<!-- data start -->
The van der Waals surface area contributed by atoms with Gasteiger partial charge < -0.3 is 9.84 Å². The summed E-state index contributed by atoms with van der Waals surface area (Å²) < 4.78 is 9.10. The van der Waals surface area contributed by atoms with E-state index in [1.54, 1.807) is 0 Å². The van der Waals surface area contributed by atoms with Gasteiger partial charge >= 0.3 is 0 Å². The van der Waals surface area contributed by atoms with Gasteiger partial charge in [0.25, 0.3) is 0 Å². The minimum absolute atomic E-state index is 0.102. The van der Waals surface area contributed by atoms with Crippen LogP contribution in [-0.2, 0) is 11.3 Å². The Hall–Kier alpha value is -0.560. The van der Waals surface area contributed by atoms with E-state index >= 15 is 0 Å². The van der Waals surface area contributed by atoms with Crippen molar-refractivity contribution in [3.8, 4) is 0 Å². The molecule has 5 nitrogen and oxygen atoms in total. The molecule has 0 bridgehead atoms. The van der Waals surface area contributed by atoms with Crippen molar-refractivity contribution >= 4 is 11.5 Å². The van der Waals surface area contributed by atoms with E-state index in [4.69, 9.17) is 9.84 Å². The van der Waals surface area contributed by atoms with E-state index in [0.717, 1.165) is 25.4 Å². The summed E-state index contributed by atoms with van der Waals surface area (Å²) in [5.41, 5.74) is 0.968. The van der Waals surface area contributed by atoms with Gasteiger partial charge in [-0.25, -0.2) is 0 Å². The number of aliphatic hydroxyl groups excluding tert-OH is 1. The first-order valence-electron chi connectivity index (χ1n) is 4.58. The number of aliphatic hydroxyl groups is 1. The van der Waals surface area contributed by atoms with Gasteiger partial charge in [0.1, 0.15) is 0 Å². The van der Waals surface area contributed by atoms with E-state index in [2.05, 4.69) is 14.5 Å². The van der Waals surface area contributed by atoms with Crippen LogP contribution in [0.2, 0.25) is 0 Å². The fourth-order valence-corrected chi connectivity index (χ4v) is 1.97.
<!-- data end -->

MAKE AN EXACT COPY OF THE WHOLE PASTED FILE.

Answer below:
The van der Waals surface area contributed by atoms with Gasteiger partial charge < -0.3 is 9.84 Å². The summed E-state index contributed by atoms with van der Waals surface area (Å²) < 4.78 is 9.10. The van der Waals surface area contributed by atoms with E-state index in [1.54, 1.807) is 0 Å². The van der Waals surface area contributed by atoms with Gasteiger partial charge >= 0.3 is 0 Å². The van der Waals surface area contributed by atoms with Gasteiger partial charge in [0.25, 0.3) is 0 Å². The minimum absolute atomic E-state index is 0.102. The van der Waals surface area contributed by atoms with Crippen LogP contribution in [-0.2, 0) is 11.3 Å². The Hall–Kier alpha value is -0.560. The van der Waals surface area contributed by atoms with E-state index >= 15 is 0 Å². The van der Waals surface area contributed by atoms with Crippen molar-refractivity contribution in [3.8, 4) is 0 Å². The molecule has 5 nitrogen and oxygen atoms in total. The molecule has 0 bridgehead atoms. The van der Waals surface area contributed by atoms with Crippen molar-refractivity contribution >= 4 is 11.5 Å². The van der Waals surface area contributed by atoms with E-state index in [4.69, 9.17) is 9.84 Å². The van der Waals surface area contributed by atoms with E-state index in [0.717, 1.165) is 25.4 Å². The summed E-state index contributed by atoms with van der Waals surface area (Å²) in [5.41, 5.74) is 0.968. The van der Waals surface area contributed by atoms with Gasteiger partial charge in [-0.25, -0.2) is 0 Å². The number of aliphatic hydroxyl groups excluding tert-OH is 1. The first-order valence-electron chi connectivity index (χ1n) is 4.58. The number of aliphatic hydroxyl groups is 1. The van der Waals surface area contributed by atoms with Gasteiger partial charge in [0.1, 0.15) is 0 Å². The van der Waals surface area contributed by atoms with E-state index in [2.05, 4.69) is 14.5 Å². The van der Waals surface area contributed by atoms with Crippen LogP contribution in [0.2, 0.25) is 0 Å². The fourth-order valence-corrected chi connectivity index (χ4v) is 1.97.